There are curious issues with the prototype that make the level a bit hard to maneuver, with the main problem being that while the terminal works, the doors don’t seem to. You can use the No-Collision option to peek inside the locked doors, and reach the other quadrants, but the left side of the prison has a curious special effects glitch.
If Aeon walks through the left side cafeteria, the lights will go out, and then stay out. It makes traversing the left half of the prison fairly hard, so it’s better to just no-clip to the area from the right side. There is another terminal in the middle of the prison, but it doesn’t seem to be programmed yet.
Level 2. Luxe Jails
Under normal circumstances, you would need to shoot the orange light that’s in the ceiling behind the laser grid, but here in the prototype your reticle disappears as you come near it, so it’s impossible to activate the rest of the level naturally. Using the no collision cheat, you can walk past the lasers to explore the rest of the level. These “offices” contain the science experiments of a crazy doctor, whose office just happens to be around the corner past a lot more laser beams.
The concept of this level was to create a prison riot, setting all the office folk free, and then taking down the terrible doctor. He follows the same dogs and giant razer fingers of the previously scientist, only this room is insanely small to work in.
Once all three of them have been defeated, you can work your way out of the area into another elevator, which takes you to the Jails level.
Alternately, there’s a small corridor that will activate some sort of red bug, that if you roll follow through a hole, takes you to the cave.
Level 3. Offfices [their typo]
Start in a room full of scientists, walk around, kill the two guards. Walk into elevator. This will bring you to a second Executioner’s area (Luxe Jail).
Level 3. Trevor’s [their typo]
You’ll start just outside a door, and then realize you’re in an office. There is a desk and chair surrounded by pillars. Once close enough, these pillars activate a laser grid surrounding the desk.
To get past it, you simply need to double jump to the desk from the point right before the lasers activate. In the final version, Aeon would sit in the chair and be lowered to the next level. Here in the prototype however, she’ll just spin infinitely.
Mission 3-1: The Base
Level 1a. Unknown
Level 1b. Unknown
Level 1c. Unknown
Level 1d. Unknown
Level 1e. Unknown
Level 1f. Unknown
Level 1g. Unknown
Level 1i. Unknown
Mission 3-2: Part 2
Level 2a. Unknown
Level 2b. Unknown
Level 2e. Unknown
Level 2f. Unknown
Level 2g. Unknown
Level 2i. Unknown
Mission 3-3: Part 3
Level 3a. Unknown
Mission 3-4: …
Mission 3.5: Demiurge
The Demiurge Level
Mission 4: The Pyramid (Name is blocked by HUD, Solved in GS Memory Editor)
Mission 5: The Ground (Name is blocked by HUD, Solved in GS Memory Editor)
- Map levels keep their same names in Pax Corpus, unless Aeon Flux related.
- The Level Select order of stages do not match the actual order in-game.
- There are various employees that can be seen working through-out the game, including kitchen staff, packers, and scientists. In Pax Corpus, they could have been left alone or actually killed.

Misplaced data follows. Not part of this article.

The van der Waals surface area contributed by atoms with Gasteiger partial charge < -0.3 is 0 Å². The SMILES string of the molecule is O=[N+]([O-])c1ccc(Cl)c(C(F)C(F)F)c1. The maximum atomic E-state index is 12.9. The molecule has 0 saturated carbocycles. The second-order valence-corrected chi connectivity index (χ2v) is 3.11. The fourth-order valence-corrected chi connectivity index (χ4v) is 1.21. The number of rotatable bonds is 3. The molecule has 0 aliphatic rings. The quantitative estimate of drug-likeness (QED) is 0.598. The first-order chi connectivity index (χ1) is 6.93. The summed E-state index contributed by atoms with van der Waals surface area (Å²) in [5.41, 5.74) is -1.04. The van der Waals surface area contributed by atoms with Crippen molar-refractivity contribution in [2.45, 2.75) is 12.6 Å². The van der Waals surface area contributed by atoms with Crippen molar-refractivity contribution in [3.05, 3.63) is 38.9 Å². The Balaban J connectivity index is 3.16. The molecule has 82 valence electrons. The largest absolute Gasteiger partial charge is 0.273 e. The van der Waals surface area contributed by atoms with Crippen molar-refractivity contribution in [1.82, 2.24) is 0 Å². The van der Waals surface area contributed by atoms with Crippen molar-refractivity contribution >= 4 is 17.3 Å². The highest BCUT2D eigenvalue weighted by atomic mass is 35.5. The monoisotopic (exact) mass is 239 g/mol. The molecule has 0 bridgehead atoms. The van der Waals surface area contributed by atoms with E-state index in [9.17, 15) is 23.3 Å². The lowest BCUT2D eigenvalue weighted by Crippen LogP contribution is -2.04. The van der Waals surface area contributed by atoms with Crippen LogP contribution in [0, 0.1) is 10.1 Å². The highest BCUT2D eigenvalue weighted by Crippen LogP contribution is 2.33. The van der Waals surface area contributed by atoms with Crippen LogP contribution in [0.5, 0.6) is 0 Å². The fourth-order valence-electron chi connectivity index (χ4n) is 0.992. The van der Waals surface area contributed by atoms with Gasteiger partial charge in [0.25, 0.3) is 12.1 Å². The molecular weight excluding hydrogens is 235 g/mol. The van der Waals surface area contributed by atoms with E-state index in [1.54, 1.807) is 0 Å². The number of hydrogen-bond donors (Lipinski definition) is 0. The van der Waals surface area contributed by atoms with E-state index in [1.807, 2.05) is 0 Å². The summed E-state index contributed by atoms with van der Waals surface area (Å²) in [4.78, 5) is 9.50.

- Two of the first four guards the player is introduced to in the proto are not programmed. They just stand on either side of the door, lifeless. They can be killed though.
- In the retail copy of Pax Corpus, you can find two pieces of Aeon Flux leftovers in the code.
- There are only two known pieces that use the pick-up animation in the prototype. The Cave area is the only sequence that appears to hold items. A small square hiding behind the crates of a side room, and then either meat or pills in the freezer.
- In Aeon Flux, you need to hold three buttons for Aeon to pick up an item. It appears to have been made an automatic gesture in Pax Corpus.
- In Aeon Flux, the HUD includes an upside-down triangle that essentially does nothing. In PAX Corpus, it’s a sort of radiation meter that lets you know how much of the blue Pax Corpus energy you have absorbed.
- There’s a small office area that connects to the Luxe Jails, but is given its own level designation.
- The prototype’s camera is unstable. If you click into first person view, it can become stuck. Clicking again will set it free. In other instances, it will completely lock on its own, turning the game from a moving camera to an almost Resident Evil visual style.
- The No Collision option will only work on walls and floors. Any placed objects like doors, lasers, crates, etc will still prevent Aeon from moving, or worse inflict damage.
- Aeon’s Health Bar is an eye that closes as you take damage, a nice little nod to the original cartoon’s opening sequence.
- Triggering the column sensors in the Cave level will sometimes cause the sensor panel to become a damaged crate object.
- In the Cave level, it’s possible for Aeon to fall right through the floor in the space between the conveyor belt and floor.
- In the Cave level, the Incinerator’s flashing red animation to make it appear there’s a fire is contextually activated by Aeon’s position on the conveyer belt. If you No Clip through the wall and walk around the belt, when you come back into the incinerator the red animation is not present.